About Our Guitars
The Electric guitar was invented in 1932 and was brought into the mainstream by jazz guitar players. Overtime, the variety of sounds and modifications the electric guitar could support allowed it to break into other genres of music and by the 21st century, the electric guitar has become a quintessential part of musical production.
The electric guitar functions similarly to its ancestor, the acoustic, in that both primarily rely on six strings laid out on a neck and fret board, supported by a larger body. The electric guitar differs in that instead of using resonance of sound within a hollow body, like the acoustic, it utilizes “pickups” to detect vibrations from the strings and convert them into electrical signals, which can then be amplified by an aptly named amplifier to produce a louder sound than the guitar alone could.
Due to the electric guitar’s reliance on pickups as its primary means of creating sound, the body of the guitar can follow many different designs, some even having more than one fret board! The versatility of the electric guitar to produce various desired sounds, its ease to pick up and play, and its wide price range makes it a favorite amongst amateurs and pros alike.
The acoustic guitar is ancient by degree of millennia. Historians estimate that the first guitar like instrument came about around 4000 years ago, as it was preceded by its cousin, the lute, and what many consider to be the ancestor of the guitar, the gittern. It wasn’t until the late renaissance era that the first early guitars called “vihuelas”, featuring a small hollow body and 5 strings, came to be. Around 1850 the first acoustic guitars as we know them were created, and their invention is often accredited to the Spanish guitar maker Antonio Torres Jurado.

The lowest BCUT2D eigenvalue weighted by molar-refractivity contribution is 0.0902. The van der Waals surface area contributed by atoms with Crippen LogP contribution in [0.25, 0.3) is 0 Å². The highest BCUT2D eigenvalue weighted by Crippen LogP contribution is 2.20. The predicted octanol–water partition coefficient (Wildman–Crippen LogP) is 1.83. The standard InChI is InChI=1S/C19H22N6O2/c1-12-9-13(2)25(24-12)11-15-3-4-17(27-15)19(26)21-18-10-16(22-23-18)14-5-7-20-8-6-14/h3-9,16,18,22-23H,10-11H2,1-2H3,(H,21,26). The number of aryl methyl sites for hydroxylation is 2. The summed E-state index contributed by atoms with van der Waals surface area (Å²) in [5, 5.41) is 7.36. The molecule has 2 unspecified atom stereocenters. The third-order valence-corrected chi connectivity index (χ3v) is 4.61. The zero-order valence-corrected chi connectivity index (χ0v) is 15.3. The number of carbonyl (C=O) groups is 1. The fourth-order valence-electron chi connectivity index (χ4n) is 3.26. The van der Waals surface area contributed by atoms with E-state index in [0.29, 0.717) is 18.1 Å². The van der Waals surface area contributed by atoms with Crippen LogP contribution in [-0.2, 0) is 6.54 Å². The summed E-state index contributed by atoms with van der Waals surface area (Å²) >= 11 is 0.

Acoustic guitars use 6 strings which vibrate the air around them to create sound. This sound is then made louder within the guitar’s large hollow body through a process called resonance. The combination of these elements is what makes the guitar what it is; a soundboard that can be used to create a variety of individual notes and chords. Acoustic guitars are typically tuned (low to high) E,A,D,G,B,E, but can be tuned to meet one’s own musical needs or wants.
Playing an acoustic guitar is like merging with history itself. When you play an E minor, or simply pluck the G string, you know that an uncountable number of people before you have done the same. The notes and songs you learn are the product of generations of experimentation and creativity, and everything you create, or play adds to that timeless tapestry. Perhaps this, coupled with its relative ease to learn, is what makes the acoustic guitar one of the most popular instruments around.
Acoustics Guitars Available
Electric Guitars Available
Bass Guitars Available
Guitar Accessories Available
- Ernie Ball
- Henry Heller
- Ernie Ball